On the basin-scale detection and attribution of human-induced climate change in monsoon precipitation and streamflow

Created by W.Langdon from gp-bibliography.bib Revision:1.4221

  author =       "Arpita Mondal and P. P. Mujumdar",
  title =        "On the basin-scale detection and attribution of
                 human-induced climate change in monsoon precipitation
                 and streamflow",
  journal =      "Water Resources Research",
  year =         "2012",
  volume =       "48",
  number =       "10",
  pages =        "W10520",
  month =        oct,
  publisher =    "American Geophysical Union",
  keywords =     "genetic algorithms, genetic programming",
  ISSN =         "1944-7973",
  bibsource =    "OAI-PMH server at eprints.iisc.ernet.in",
  oai =          "oai:eprints.iisc.ernet.in:45379",
  type =         "Peer Reviewed",
  URL =          "http://eprints.iisc.ernet.in/45379/",
  URL =          "http://eprints.iisc.ernet.in/45379/1/wat_res_res_48_w10520_2012.pdf",
  DOI =          "doi:10.1029/2011WR011468",
  size =         "18 pages",
  abstract =     "Detecting and quantifying the presence of
                 human-induced climate change in regional hydrology is
                 important for studying the impacts of such changes on
                 the water resources systems as well as for reliable
                 future projections and policy making for adaptation. In
                 this article a formal fingerprint-based detection and
                 attribution analysis has been attempted to study the
                 changes in the observed monsoon precipitation and
                 streamflow in the rain-fed Mahanadi River Basin in
                 India, considering the variability across different
                 climate models. This is achieved through the use of
                 observations, several climate model runs, a principal
                 component analysis and regression based statistical
                 downscaling technique, and a Genetic Programming based
                 rainfall-runoff model. It is found that the decreases
                 in observed hydrological variables across the second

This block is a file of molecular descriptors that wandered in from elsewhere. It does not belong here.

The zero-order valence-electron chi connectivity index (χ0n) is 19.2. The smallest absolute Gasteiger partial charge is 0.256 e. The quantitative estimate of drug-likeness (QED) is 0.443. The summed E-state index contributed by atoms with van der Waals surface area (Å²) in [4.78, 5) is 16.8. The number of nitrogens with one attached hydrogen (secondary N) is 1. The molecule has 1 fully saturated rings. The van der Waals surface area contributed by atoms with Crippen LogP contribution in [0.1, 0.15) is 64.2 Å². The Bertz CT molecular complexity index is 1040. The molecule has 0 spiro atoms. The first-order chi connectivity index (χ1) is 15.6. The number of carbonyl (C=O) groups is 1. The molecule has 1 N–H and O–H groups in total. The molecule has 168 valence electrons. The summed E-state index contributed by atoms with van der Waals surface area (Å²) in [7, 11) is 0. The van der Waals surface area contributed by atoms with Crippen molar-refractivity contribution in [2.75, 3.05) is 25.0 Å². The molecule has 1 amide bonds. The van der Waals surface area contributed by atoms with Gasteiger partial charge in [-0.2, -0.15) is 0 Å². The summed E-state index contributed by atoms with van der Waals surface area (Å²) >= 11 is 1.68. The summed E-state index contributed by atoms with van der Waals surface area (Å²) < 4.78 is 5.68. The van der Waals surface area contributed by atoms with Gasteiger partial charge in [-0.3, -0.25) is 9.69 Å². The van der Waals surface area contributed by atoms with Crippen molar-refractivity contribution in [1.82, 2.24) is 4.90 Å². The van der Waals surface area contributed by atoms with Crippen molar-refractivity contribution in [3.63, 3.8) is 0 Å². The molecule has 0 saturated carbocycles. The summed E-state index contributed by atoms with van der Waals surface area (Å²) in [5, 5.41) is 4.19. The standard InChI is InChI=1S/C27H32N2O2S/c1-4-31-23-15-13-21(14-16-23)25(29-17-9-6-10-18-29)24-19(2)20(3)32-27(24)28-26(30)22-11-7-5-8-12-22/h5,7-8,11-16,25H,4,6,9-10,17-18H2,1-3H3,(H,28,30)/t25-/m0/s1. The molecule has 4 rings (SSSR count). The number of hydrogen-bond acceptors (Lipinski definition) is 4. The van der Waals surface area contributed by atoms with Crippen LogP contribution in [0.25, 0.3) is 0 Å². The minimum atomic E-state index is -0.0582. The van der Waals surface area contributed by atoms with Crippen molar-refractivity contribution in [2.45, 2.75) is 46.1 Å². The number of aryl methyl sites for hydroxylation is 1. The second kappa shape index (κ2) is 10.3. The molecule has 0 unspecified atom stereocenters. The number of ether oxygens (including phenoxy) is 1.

half of the 20th century lie outside the range that is
                 expected from natural internal variability of climate
                 alone at 95percent statistical confidence level, for
                 most of the climate models considered. For several
                 climate models, such changes are consistent with those
                 expected from anthropogenic emissions of greenhouse
                 gases. However, unequivocal attribution to
                 human-induced climate change cannot be claimed across
                 all the climate models and uncertainties in our
                 detection procedure, arising out of various sources
                 including the use of models, cannot be ruled out.
                 Changes in solar irradiance and volcanic activities are
                 considered as other plausible natural external causes
                 of climate change. Time evolution of the anthropogenic
                 climate change ``signal'' in the hydrological
                 observations, above the natural internal climate
                 variability ``noise'' shows that the detection of the
                 signal is achieved earlier in stream-flow as compared
                 to precipitation for most of the climate models,
                 suggesting larger impacts of human-induced climate
                 change on streamflow than precipitation at the river
                 basin scale.",
  notes =        "GPTIPS",

Genetic Programming entries for Arpita Mondal Pradeep P Mujumdar